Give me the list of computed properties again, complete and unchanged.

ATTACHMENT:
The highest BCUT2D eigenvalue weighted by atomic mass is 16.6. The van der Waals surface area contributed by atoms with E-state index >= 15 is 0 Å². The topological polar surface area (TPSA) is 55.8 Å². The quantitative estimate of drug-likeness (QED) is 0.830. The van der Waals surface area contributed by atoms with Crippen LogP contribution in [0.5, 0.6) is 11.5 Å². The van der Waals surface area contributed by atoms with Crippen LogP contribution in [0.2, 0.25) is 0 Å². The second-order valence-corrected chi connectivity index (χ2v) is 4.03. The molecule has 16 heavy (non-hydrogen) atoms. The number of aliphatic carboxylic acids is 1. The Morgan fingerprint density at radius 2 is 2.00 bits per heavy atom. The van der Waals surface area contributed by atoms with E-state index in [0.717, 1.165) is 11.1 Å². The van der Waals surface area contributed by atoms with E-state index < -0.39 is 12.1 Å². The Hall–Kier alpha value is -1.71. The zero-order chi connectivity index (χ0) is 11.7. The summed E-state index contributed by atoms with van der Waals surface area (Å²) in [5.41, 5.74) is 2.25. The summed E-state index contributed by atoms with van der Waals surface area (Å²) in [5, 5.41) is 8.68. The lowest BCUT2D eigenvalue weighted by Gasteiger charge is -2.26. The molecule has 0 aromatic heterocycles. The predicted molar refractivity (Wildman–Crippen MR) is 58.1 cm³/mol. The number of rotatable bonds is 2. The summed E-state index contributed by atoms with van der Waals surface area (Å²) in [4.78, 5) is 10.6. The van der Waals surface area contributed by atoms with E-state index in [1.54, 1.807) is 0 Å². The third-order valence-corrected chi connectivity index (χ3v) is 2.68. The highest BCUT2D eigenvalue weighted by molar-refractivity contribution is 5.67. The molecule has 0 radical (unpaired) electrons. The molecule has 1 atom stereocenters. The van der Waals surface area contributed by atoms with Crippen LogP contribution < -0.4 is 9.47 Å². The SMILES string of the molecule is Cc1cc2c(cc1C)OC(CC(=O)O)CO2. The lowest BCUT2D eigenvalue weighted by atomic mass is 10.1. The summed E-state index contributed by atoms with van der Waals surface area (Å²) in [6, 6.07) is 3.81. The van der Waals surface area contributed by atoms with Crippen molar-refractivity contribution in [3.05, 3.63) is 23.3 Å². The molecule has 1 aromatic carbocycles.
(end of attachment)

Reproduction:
The highest BCUT2D eigenvalue weighted by atomic mass is 16.6. The van der Waals surface area contributed by atoms with E-state index >= 15 is 0 Å². The topological polar surface area (TPSA) is 55.8 Å². The quantitative estimate of drug-likeness (QED) is 0.830. The van der Waals surface area contributed by atoms with Crippen LogP contribution in [0.5, 0.6) is 11.5 Å². The van der Waals surface area contributed by atoms with Crippen LogP contribution in [0.2, 0.25) is 0 Å². The second-order valence-corrected chi connectivity index (χ2v) is 4.03. The molecule has 16 heavy (non-hydrogen) atoms. The number of aliphatic carboxylic acids is 1. The Morgan fingerprint density at radius 2 is 2.00 bits per heavy atom. The van der Waals surface area contributed by atoms with E-state index in [0.717, 1.165) is 11.1 Å². The van der Waals surface area contributed by atoms with E-state index < -0.39 is 12.1 Å². The Hall–Kier alpha value is -1.71. The zero-order chi connectivity index (χ0) is 11.7. The summed E-state index contributed by atoms with van der Waals surface area (Å²) in [5.41, 5.74) is 2.25. The summed E-state index contributed by atoms with van der Waals surface area (Å²) in [5, 5.41) is 8.68. The lowest BCUT2D eigenvalue weighted by Gasteiger charge is -2.26. The molecule has 0 aromatic heterocycles. The predicted molar refractivity (Wildman–Crippen MR) is 58.1 cm³/mol. The number of rotatable bonds is 2. The summed E-state index contributed by atoms with van der Waals surface area (Å²) in [4.78, 5) is 10.6. The van der Waals surface area contributed by atoms with E-state index in [1.54, 1.807) is 0 Å². The third-order valence-corrected chi connectivity index (χ3v) is 2.68. The highest BCUT2D eigenvalue weighted by molar-refractivity contribution is 5.67. The molecule has 0 radical (unpaired) electrons. The molecule has 1 atom stereocenters. The van der Waals surface area contributed by atoms with Crippen LogP contribution < -0.4 is 9.47 Å². The SMILES string of the molecule is Cc1cc2c(cc1C)OC(CC(=O)O)CO2. The lowest BCUT2D eigenvalue weighted by atomic mass is 10.1. The summed E-state index contributed by atoms with van der Waals surface area (Å²) in [6, 6.07) is 3.81. The van der Waals surface area contributed by atoms with Crippen molar-refractivity contribution in [3.05, 3.63) is 23.3 Å². The molecule has 1 aromatic carbocycles.